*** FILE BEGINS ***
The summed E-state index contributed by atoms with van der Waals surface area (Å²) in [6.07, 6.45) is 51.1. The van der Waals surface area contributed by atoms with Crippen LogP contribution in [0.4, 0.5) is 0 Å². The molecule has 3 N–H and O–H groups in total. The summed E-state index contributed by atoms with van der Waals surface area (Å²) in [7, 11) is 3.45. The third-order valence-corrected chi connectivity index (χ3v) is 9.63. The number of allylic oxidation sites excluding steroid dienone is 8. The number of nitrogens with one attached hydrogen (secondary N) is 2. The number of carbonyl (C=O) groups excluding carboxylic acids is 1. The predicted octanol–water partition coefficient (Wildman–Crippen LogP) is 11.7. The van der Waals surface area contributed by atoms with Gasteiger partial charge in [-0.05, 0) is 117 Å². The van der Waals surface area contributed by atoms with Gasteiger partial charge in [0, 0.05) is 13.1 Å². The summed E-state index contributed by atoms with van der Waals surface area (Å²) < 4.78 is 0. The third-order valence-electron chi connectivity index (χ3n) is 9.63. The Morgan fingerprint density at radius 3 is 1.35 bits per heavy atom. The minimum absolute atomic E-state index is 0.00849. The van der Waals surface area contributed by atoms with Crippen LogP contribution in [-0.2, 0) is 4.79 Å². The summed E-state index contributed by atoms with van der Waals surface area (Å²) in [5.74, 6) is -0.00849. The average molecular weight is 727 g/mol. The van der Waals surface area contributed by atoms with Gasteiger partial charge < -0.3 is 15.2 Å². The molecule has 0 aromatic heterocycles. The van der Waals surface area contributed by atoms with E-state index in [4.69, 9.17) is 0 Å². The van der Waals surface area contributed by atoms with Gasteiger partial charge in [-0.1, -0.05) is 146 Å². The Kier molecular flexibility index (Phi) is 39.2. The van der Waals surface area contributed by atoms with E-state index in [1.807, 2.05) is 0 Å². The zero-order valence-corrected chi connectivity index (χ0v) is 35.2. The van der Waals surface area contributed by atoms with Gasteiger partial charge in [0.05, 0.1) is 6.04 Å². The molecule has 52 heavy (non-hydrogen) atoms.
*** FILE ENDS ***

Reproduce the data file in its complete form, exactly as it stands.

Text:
The summed E-state index contributed by atoms with van der Waals surface area (Å²) in [6.07, 6.45) is 51.1. The van der Waals surface area contributed by atoms with Crippen LogP contribution in [0.4, 0.5) is 0 Å². The molecule has 3 N–H and O–H groups in total. The summed E-state index contributed by atoms with van der Waals surface area (Å²) in [7, 11) is 3.45. The third-order valence-corrected chi connectivity index (χ3v) is 9.63. The number of allylic oxidation sites excluding steroid dienone is 8. The number of nitrogens with one attached hydrogen (secondary N) is 2. The number of carbonyl (C=O) groups excluding carboxylic acids is 1. The predicted octanol–water partition coefficient (Wildman–Crippen LogP) is 11.7. The van der Waals surface area contributed by atoms with Gasteiger partial charge in [-0.05, 0) is 117 Å². The van der Waals surface area contributed by atoms with Gasteiger partial charge in [0, 0.05) is 13.1 Å². The summed E-state index contributed by atoms with van der Waals surface area (Å²) < 4.78 is 0. The third-order valence-electron chi connectivity index (χ3n) is 9.63. The Morgan fingerprint density at radius 3 is 1.35 bits per heavy atom. The minimum absolute atomic E-state index is 0.00849. The van der Waals surface area contributed by atoms with Crippen LogP contribution in [-0.2, 0) is 4.79 Å². The summed E-state index contributed by atoms with van der Waals surface area (Å²) in [5.74, 6) is -0.00849. The average molecular weight is 727 g/mol. The van der Waals surface area contributed by atoms with Gasteiger partial charge < -0.3 is 15.2 Å². The molecule has 0 aromatic heterocycles. The van der Waals surface area contributed by atoms with E-state index in [4.69, 9.17) is 0 Å². The van der Waals surface area contributed by atoms with Gasteiger partial charge in [-0.1, -0.05) is 146 Å². The Kier molecular flexibility index (Phi) is 39.2. The van der Waals surface area contributed by atoms with E-state index in [1.807, 2.05) is 0 Å². The zero-order valence-corrected chi connectivity index (χ0v) is 35.2. The van der Waals surface area contributed by atoms with Gasteiger partial charge in [0.05, 0.1) is 6.04 Å². The molecule has 52 heavy (non-hydrogen) atoms.